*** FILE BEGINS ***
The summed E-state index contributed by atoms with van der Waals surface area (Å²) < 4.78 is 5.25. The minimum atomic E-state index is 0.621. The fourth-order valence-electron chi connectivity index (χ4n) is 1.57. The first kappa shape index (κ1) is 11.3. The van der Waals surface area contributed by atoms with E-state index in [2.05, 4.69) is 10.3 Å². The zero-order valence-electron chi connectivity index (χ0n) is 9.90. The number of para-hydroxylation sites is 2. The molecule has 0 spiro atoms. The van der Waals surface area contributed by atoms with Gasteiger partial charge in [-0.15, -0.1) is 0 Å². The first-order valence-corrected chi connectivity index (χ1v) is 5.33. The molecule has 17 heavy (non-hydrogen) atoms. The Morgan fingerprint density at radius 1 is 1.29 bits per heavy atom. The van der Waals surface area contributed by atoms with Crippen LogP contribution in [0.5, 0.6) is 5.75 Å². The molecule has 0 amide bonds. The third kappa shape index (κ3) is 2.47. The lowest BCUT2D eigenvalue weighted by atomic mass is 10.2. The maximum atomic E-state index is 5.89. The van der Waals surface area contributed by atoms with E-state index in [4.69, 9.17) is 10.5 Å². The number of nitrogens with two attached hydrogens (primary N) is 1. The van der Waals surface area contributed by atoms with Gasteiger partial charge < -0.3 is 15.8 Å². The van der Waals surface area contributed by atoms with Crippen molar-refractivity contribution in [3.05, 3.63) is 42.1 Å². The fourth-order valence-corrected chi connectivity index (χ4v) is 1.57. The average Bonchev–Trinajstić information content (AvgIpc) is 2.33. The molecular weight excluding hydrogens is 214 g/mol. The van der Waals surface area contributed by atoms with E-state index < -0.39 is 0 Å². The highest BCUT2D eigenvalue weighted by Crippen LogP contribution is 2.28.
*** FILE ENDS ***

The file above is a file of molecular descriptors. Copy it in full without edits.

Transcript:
The summed E-state index contributed by atoms with van der Waals surface area (Å²) < 4.78 is 5.25. The minimum atomic E-state index is 0.621. The fourth-order valence-electron chi connectivity index (χ4n) is 1.57. The first kappa shape index (κ1) is 11.3. The van der Waals surface area contributed by atoms with E-state index in [2.05, 4.69) is 10.3 Å². The zero-order valence-electron chi connectivity index (χ0n) is 9.90. The number of para-hydroxylation sites is 2. The molecule has 0 spiro atoms. The van der Waals surface area contributed by atoms with Gasteiger partial charge in [-0.15, -0.1) is 0 Å². The first-order valence-corrected chi connectivity index (χ1v) is 5.33. The molecule has 17 heavy (non-hydrogen) atoms. The Morgan fingerprint density at radius 1 is 1.29 bits per heavy atom. The van der Waals surface area contributed by atoms with Crippen LogP contribution in [0.5, 0.6) is 5.75 Å². The molecule has 0 amide bonds. The third kappa shape index (κ3) is 2.47. The lowest BCUT2D eigenvalue weighted by atomic mass is 10.2. The maximum atomic E-state index is 5.89. The van der Waals surface area contributed by atoms with E-state index in [4.69, 9.17) is 10.5 Å². The number of nitrogens with two attached hydrogens (primary N) is 1. The van der Waals surface area contributed by atoms with Gasteiger partial charge < -0.3 is 15.8 Å². The van der Waals surface area contributed by atoms with Crippen molar-refractivity contribution in [3.05, 3.63) is 42.1 Å². The fourth-order valence-corrected chi connectivity index (χ4v) is 1.57. The average Bonchev–Trinajstić information content (AvgIpc) is 2.33. The molecular weight excluding hydrogens is 214 g/mol. The van der Waals surface area contributed by atoms with E-state index < -0.39 is 0 Å². The highest BCUT2D eigenvalue weighted by Crippen LogP contribution is 2.28.